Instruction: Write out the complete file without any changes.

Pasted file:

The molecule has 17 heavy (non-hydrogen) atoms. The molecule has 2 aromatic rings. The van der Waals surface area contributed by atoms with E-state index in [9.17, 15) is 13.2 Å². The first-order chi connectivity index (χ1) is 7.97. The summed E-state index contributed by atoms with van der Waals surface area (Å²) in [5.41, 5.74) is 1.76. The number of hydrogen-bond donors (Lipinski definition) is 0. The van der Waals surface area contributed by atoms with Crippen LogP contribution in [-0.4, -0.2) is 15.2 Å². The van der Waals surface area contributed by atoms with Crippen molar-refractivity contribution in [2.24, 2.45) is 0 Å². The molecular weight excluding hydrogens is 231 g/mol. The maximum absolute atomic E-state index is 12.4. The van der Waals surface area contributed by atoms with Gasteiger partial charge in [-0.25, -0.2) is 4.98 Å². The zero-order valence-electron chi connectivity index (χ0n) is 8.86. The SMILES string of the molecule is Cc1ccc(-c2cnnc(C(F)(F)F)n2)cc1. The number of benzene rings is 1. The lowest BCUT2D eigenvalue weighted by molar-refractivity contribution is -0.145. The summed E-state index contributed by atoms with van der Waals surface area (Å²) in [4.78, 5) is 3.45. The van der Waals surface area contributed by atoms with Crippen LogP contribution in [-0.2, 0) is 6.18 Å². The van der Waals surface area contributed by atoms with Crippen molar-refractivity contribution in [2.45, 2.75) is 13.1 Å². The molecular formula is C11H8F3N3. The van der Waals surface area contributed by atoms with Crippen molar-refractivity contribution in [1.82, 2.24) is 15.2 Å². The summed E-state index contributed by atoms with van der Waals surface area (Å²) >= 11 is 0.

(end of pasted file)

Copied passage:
The molecule has 17 heavy (non-hydrogen) atoms. The molecule has 2 aromatic rings. The van der Waals surface area contributed by atoms with E-state index in [9.17, 15) is 13.2 Å². The first-order chi connectivity index (χ1) is 7.97. The summed E-state index contributed by atoms with van der Waals surface area (Å²) in [5.41, 5.74) is 1.76. The number of hydrogen-bond donors (Lipinski definition) is 0. The van der Waals surface area contributed by atoms with Crippen LogP contribution in [-0.4, -0.2) is 15.2 Å². The van der Waals surface area contributed by atoms with Crippen molar-refractivity contribution in [2.24, 2.45) is 0 Å². The molecular weight excluding hydrogens is 231 g/mol. The maximum absolute atomic E-state index is 12.4. The van der Waals surface area contributed by atoms with Gasteiger partial charge in [-0.25, -0.2) is 4.98 Å². The zero-order valence-electron chi connectivity index (χ0n) is 8.86. The SMILES string of the molecule is Cc1ccc(-c2cnnc(C(F)(F)F)n2)cc1. The number of benzene rings is 1. The lowest BCUT2D eigenvalue weighted by molar-refractivity contribution is -0.145. The summed E-state index contributed by atoms with van der Waals surface area (Å²) in [4.78, 5) is 3.45. The van der Waals surface area contributed by atoms with Crippen LogP contribution in [-0.2, 0) is 6.18 Å². The van der Waals surface area contributed by atoms with Crippen molar-refractivity contribution in [2.45, 2.75) is 13.1 Å². The molecular formula is C11H8F3N3. The van der Waals surface area contributed by atoms with Crippen molar-refractivity contribution in [1.82, 2.24) is 15.2 Å². The summed E-state index contributed by atoms with van der Waals surface area (Å²) >= 11 is 0.